Such would be a win on so many levels - a streetcar on fixed rails would be far safer than the bus that has to swerve in and out of the narrow lanes on Belmont and Hawthorne. The trains would be larger than the buses currently on the route (that are consistently crowded). Having more doors would allow faster boarding. And larger platforms would be better for the community and the riders.

And most of all - the streetcar would actually go somewhere - after all, those streets are crowded, the parking is already scarse, and the buses are crowded at all hours.

Instead, Portland has used the Streetcar to compete with buses and pitting residents against residents - those who have the gold-plated streetcar (and pay nothing to ride), and those who ride dilapidated, old, unreliable, non-air conditioned buses and pay $2.50 for the "privilege".

And even better - building a Streetcar wouldn't have to be an all-in proposition - building new bus stops with larger platforms, shelters and ticket vending machines could be done for the bus lines; diesel buses could be replaced with electric trolleybuses - by the time the route is ready for streetcar, it's only a matter of installing rails and buying the vehicles. The stations and overhead wire was done years ago for better bus service.

Instead - we have a streetcar that goes nowhere in a big U shape...and buses that go somewhere are unappreciated by politicians because they're nothing but functional and serve the public.

"Such would be a win on so many levels - a streetcar on fixed rails would be far safer than the bus that has to swerve in and out of the narrow lanes on Belmont and Hawthorne."

Except that being on a fixed path in a narrow lane, all it takes is one delivery truck a little too far out on the street to block the streetcar. Far more sensible would be the electric buses they have in Seattle and San Francisco, which have the capability to maneuver around obstacles.

Things will pick up. Gang bangers and wannabe teens are smart enough to stay away until the hoopla dies down.

Just open the market to alternative forms and ideas never before thought of in city hall.

They reduced the ticket price for riding the streetcar by half, which would be undercutting the buses if the streetcars actually went where many people want to go.

$1 a ticket . . . six riders . . . $6 for the Portland Streetcar LLC! At that rate the idea that it will ever pay for itself is a pipe dream (hey, I just realized that since the streetcar shenanigans began I haven't heard squat about the Big Pipe.)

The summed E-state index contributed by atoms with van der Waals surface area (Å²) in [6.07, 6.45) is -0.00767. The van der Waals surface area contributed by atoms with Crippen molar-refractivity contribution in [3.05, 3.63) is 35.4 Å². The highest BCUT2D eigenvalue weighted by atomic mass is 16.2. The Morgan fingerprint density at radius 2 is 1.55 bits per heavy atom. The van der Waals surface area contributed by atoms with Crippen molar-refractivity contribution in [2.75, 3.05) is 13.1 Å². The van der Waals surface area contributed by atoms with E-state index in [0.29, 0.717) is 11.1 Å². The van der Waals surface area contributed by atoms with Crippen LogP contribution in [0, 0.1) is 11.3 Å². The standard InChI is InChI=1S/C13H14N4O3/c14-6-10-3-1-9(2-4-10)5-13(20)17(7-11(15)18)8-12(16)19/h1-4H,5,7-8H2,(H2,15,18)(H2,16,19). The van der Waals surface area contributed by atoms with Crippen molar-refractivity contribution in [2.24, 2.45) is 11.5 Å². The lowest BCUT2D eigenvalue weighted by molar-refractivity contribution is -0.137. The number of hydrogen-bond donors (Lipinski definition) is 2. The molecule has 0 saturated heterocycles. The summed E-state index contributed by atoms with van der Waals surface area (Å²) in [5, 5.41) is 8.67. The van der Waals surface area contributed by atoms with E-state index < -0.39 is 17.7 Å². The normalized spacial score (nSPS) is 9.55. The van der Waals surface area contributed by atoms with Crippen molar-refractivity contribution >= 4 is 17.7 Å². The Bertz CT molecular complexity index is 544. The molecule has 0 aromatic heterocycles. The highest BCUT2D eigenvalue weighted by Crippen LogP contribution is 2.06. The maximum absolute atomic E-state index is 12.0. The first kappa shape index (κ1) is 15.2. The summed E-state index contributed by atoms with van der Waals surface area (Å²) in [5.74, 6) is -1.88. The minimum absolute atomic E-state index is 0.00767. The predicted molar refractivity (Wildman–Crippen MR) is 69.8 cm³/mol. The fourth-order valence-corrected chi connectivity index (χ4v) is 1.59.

big pipe?
I heard it's screwed up because it fills with sediment due to lacking the automated rinse system cut to save money.
The city is now having to flush it with massive amounts of water.
Could this be true?
Or a ridiculous rumor?

https://twitter.com/trimetscanner/status/252213296424435712

Yes indeed, the streetcar is working out just wonderfully.

Far more sensible would be the electric buses they have in Seattle and San Francisco, which have the capability to maneuver around obstacles.

You're absolutely correct. A streetcar's load capacity is still greater than an articulated bus (although there's a lot of hoopla of double-articulated buses), and on streets like Hawthorne it's probably best that a large vehicle stay in its lane (even a current 102" wide TriMet bus has difficulty doing this.)

That's why I support an incremental approach - diesel bus, bus stop upgrade, hybrid bus, electric trolley bus...and THEN Streetcar. Not the use of streetcars on purposeless circulator routes that compete with existing, purposeful bus routes that actually go somewhere.

The folks that are planning Streetcar have this LSD inspired vision of what Streetcars are - they conveniently gloss over the fact that the "original" Streetcar/Trolley/Tram routes were built by land developers to transport residents from the far-flung Streetcar Suburbs into the central city - they served a purpose and didn't just go around in circles for businesspeople to take to lunch and back to work.

Al - Yesterday (Saturday mid-day) The streetcar was running late (according to schedule at top, NW 23rd & Northrup) heading in to downtown and, coming back from NW 10th & Glisan, two other people and I waited seemingly forever for the streetcar to arrive. Notices about delays raced across the screen in the bus (er streetcar) stop and at one point it old us that it would be 161 minutes until the next streetcar.

The two other people finally gave up and walked away to catch a bus. I stuck around and fortunately had the entertainment of watching a Hispanic wedding photo shoot on one of the metal benches - very exciting! Ten minutes later the streetcar arrived - stuffed full - standing room only.

The NW loop cars now carry cardboard signs with two letters on them. I have no idea what they mean but why didn't TriMet choose something that was understanda le to dub that line? The city that actually troubles itself to NAME tram cars and elephant babies can't be more inventive? (I still call the tram cars "Boon" and "Doggle", having no memory for the nice but mostly unknown people they were named for).

Only $1 to ride, but most folks didn't seem to be paying and nobody was checking tickets . . .

About nine o'clock in the evening I saw the Eastside streetcar.

Completely empty.

We can kill two birds with one stone: on your old garbage collection day, put it on the Streetcar (no addresses, please).